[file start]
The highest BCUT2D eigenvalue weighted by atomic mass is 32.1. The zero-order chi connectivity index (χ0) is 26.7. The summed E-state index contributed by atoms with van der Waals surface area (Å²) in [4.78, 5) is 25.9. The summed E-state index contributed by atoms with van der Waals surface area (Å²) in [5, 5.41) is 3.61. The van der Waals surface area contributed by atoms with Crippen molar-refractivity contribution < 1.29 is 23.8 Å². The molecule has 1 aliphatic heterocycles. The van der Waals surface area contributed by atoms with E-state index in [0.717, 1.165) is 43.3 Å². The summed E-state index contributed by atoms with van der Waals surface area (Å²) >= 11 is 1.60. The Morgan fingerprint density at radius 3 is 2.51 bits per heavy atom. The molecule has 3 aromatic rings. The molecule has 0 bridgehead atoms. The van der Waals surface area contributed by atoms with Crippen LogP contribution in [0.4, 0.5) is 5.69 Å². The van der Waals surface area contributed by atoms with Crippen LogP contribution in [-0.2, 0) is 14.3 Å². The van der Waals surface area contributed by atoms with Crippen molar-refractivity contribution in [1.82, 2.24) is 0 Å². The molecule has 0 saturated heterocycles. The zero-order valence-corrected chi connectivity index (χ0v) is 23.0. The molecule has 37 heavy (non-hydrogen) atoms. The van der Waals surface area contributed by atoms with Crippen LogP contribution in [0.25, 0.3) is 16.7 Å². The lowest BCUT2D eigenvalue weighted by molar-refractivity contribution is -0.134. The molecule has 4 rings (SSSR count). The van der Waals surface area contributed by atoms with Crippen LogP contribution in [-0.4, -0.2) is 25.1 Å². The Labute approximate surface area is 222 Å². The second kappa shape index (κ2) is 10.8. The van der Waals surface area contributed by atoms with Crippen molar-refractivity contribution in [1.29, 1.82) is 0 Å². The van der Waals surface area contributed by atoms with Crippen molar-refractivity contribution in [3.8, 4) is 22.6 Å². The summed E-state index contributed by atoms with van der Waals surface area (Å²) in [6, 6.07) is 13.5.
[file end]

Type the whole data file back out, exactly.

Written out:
The highest BCUT2D eigenvalue weighted by atomic mass is 32.1. The zero-order chi connectivity index (χ0) is 26.7. The summed E-state index contributed by atoms with van der Waals surface area (Å²) in [4.78, 5) is 25.9. The summed E-state index contributed by atoms with van der Waals surface area (Å²) in [5, 5.41) is 3.61. The van der Waals surface area contributed by atoms with Crippen molar-refractivity contribution < 1.29 is 23.8 Å². The molecule has 1 aliphatic heterocycles. The van der Waals surface area contributed by atoms with E-state index in [0.717, 1.165) is 43.3 Å². The summed E-state index contributed by atoms with van der Waals surface area (Å²) >= 11 is 1.60. The Morgan fingerprint density at radius 3 is 2.51 bits per heavy atom. The molecule has 3 aromatic rings. The molecule has 0 bridgehead atoms. The van der Waals surface area contributed by atoms with Crippen LogP contribution in [0.4, 0.5) is 5.69 Å². The van der Waals surface area contributed by atoms with Crippen LogP contribution in [-0.2, 0) is 14.3 Å². The van der Waals surface area contributed by atoms with Crippen molar-refractivity contribution in [1.82, 2.24) is 0 Å². The molecule has 0 saturated heterocycles. The zero-order valence-corrected chi connectivity index (χ0v) is 23.0. The molecule has 37 heavy (non-hydrogen) atoms. The van der Waals surface area contributed by atoms with Crippen LogP contribution in [0.25, 0.3) is 16.7 Å². The lowest BCUT2D eigenvalue weighted by molar-refractivity contribution is -0.134. The molecule has 4 rings (SSSR count). The van der Waals surface area contributed by atoms with Crippen LogP contribution in [-0.4, -0.2) is 25.1 Å². The Labute approximate surface area is 222 Å². The second kappa shape index (κ2) is 10.8. The van der Waals surface area contributed by atoms with Crippen molar-refractivity contribution in [1.29, 1.82) is 0 Å². The van der Waals surface area contributed by atoms with Crippen molar-refractivity contribution in [3.8, 4) is 22.6 Å². The summed E-state index contributed by atoms with van der Waals surface area (Å²) in [6, 6.07) is 13.5.